Praveen Khandelwal has been a vociferous evangelist of trade tax reform, right since the days when VAT replaced sales tax. Himself a trader based in New Delhi, he speaks for his ilk from the frontlines, and as general secretary, has helped build the Confederation of AllIndia Traders (CAIT) into a well-oiled lobbying forum for the small merchant.
GST will be a game-changer for the trading community, Khandelwal asserts, but calls for a simplified and rational tax structure that encourages voluntary compliance. “In its current form GST is cohesive and promotes transparency and accountability.” But the major challenge, he says, will come from implementation and compliance since the new regime is entirely based on e-compliance. To this end CAIT is going all out to educate the trading community and help in its seamless adoption.
While speaking to Sourcing Hardware in between intense meetings and seminars, he called for a regime that’s fair to traders and which recognises the yeoman’s service they have been providing to the country.
At CAIT, we have always been in favour of a single tax, single authority, uniform tax rates, and uniform law across the country under GST, including definitions and charging sections. India should be converted into a single market by eliminating all kinds of road permits, entry forms or other forms currently being levied on inter-state transactions. There should be a seamless input tax credit mechanism under which the honest transactions should not be penalised for the fault of others, and a time-bound refund mechanism should be evolved so that the capital of traders is not held up with the departments. Further, the treatment of stock available with traders on the day prior to implementation of GSTneeds greater attention, and all taxes paid by traders on the stock should attract input credit.
We are of the view that the term ‘supply’ replacing ‘sale’ and ‘purchase’ should not be done in a discretionary manner, and that provision of ‘invalid return’ and ‘reverse charge’ will result in utter chaos and needs a holistic view. Also, the period of depositing tax and filing of returns may be made quarterly instead of monthly, since most of the traders do business on credit of not less than 3-4 months, and under such circumstances monthly returns will oblige them to pay tax from their pocket, which is unjustified. Traders are one of the important carriers of GST since they play the role of tax collector for the government. Therefore, GST has wide ramifications on the trading community, since it will have far-reaching implications on their business.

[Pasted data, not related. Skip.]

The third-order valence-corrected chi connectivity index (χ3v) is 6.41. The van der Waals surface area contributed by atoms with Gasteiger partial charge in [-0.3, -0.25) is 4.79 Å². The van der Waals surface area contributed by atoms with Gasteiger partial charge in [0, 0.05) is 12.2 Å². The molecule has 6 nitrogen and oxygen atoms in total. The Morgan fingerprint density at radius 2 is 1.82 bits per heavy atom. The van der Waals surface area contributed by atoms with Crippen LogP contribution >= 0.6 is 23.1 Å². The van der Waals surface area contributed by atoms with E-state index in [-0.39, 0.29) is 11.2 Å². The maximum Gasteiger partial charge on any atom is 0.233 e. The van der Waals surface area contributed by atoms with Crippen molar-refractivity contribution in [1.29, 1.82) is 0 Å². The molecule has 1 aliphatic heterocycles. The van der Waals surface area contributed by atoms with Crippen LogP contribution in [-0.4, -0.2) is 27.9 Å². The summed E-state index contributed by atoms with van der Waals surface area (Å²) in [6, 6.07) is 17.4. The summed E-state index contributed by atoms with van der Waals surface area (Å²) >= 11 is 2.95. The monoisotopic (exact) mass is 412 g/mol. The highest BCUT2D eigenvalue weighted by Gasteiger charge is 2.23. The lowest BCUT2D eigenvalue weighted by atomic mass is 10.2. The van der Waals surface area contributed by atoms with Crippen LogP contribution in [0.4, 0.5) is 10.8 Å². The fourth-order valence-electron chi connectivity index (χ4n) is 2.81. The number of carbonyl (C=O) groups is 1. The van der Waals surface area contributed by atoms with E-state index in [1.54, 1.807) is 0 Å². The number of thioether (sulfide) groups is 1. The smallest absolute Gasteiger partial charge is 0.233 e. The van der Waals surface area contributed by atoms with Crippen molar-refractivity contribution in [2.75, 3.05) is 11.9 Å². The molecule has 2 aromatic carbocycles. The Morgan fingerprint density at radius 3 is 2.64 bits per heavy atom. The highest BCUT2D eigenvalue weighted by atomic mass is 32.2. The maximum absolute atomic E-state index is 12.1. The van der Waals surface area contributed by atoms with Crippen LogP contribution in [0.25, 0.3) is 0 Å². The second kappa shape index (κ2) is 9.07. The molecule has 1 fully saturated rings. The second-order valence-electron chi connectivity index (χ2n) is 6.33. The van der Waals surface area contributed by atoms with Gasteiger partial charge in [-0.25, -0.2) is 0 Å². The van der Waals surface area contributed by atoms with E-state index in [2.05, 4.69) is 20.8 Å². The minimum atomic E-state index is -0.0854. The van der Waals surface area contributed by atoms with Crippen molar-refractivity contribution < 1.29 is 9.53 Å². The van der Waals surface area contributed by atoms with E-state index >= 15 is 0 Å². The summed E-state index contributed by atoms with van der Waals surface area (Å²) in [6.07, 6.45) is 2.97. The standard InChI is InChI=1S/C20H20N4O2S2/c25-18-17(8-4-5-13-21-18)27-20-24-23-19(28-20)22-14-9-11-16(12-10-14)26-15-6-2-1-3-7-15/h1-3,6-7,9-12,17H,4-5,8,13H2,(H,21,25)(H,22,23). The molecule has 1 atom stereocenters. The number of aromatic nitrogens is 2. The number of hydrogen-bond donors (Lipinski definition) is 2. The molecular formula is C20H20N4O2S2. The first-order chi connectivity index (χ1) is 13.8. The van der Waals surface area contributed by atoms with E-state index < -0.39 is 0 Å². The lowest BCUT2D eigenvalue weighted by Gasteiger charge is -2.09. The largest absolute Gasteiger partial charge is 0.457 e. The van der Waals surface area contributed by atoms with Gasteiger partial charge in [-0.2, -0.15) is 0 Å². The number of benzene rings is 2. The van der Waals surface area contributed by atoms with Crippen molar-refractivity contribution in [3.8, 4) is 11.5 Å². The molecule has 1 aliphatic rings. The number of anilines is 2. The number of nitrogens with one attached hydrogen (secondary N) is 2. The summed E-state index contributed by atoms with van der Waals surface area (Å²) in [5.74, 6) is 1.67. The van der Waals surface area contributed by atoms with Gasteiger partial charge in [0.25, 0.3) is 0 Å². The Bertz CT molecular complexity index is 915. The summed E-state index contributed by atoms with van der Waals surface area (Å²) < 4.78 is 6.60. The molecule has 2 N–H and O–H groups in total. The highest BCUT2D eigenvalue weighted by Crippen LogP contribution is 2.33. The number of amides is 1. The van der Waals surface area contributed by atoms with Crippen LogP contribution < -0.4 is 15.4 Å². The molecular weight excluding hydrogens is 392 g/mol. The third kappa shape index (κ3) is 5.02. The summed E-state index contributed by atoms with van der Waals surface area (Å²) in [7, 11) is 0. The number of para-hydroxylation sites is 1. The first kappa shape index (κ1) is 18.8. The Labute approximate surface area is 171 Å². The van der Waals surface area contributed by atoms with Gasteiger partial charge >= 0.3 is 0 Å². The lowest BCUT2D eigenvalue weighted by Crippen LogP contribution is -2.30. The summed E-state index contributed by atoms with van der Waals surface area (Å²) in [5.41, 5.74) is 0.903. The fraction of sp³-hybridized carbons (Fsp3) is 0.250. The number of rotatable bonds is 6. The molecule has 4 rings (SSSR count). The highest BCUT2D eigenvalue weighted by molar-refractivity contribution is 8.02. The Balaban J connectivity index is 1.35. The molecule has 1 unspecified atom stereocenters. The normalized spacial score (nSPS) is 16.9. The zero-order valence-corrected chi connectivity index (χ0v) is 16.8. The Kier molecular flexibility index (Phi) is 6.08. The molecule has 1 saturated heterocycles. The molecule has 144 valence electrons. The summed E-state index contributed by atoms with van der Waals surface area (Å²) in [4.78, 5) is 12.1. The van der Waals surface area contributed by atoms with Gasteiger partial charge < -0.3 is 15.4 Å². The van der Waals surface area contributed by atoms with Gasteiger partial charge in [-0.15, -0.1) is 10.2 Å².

The first three years from the date of implementation of GST should be declared as ‘transition period’ and penal or other similar action may not be taken against any trader for clerical or procedural mistakes. The traders should be given the status of ‘tax collector’ and they should be suitably reimbursed in lieu of this service. Also, the tax practitioners working with dealers under the current VAT regime should be allowed to audit and prepare returns under GST law, and as such suitable provisions may be made under Section 42 and 86 of the proposed Model GST Bill.
As an association related to traders, we feel that a calibrated approach is needed to define higher tax rate – sin rate – and a careful approach is needed for placement of items under this tax slab. The same approach is also required for exempted goods category and zero rate category items.
While digital compliance is key to the proposed taxation system, adoption of computer technology in the non-corporate sector is so far very low. Thus, there is a need to encourage them to adopt technology and on the other hand to facilitate them. An integration mechanism is needed for filing of returns through GST Suvidha Provider (GSP) or Application Software Provider (ASP).
CAIT and Bengaluru-based accounting software firm Tally Solutions have recently signed a memorandum of understanding (MoU). This collaboration aims to raise awareness of the procedural compliance under the new taxation system and how traders can embrace technology for easy compliance of GST. We will educate and train the trading community on implications of the new law on their respective businesses, and help members understand the importance of technology adoption in this new era.
Accordingly, CAIT and Tally Solutions will launch a nationwide campaign to help traders understand the impact of GST on their businesses. The first such campaign would be launched in tier 1 and tier 2 cities, gradually spanning to cover even the smallest hubs. In this first phase, CAIT and Tally will hold 33 conferences on
GST in various states till 20th December. Besides Mumbai, CAIT will hold conferences in New Delhi, Kolkata, Chennai, Bengaluru, Ahmedabad, Kanpur, Jaipur, Nagpur, Rourkela, Bhuvneshwar, Ranchi, Raipur, Guwahati, Hyderabad, Bhopal, Indore, Chandigarh, Pune, Kochi, etc. The idea is to train master trainers
in every state, who in turn will train traders in their respective states, down to the smallest hubs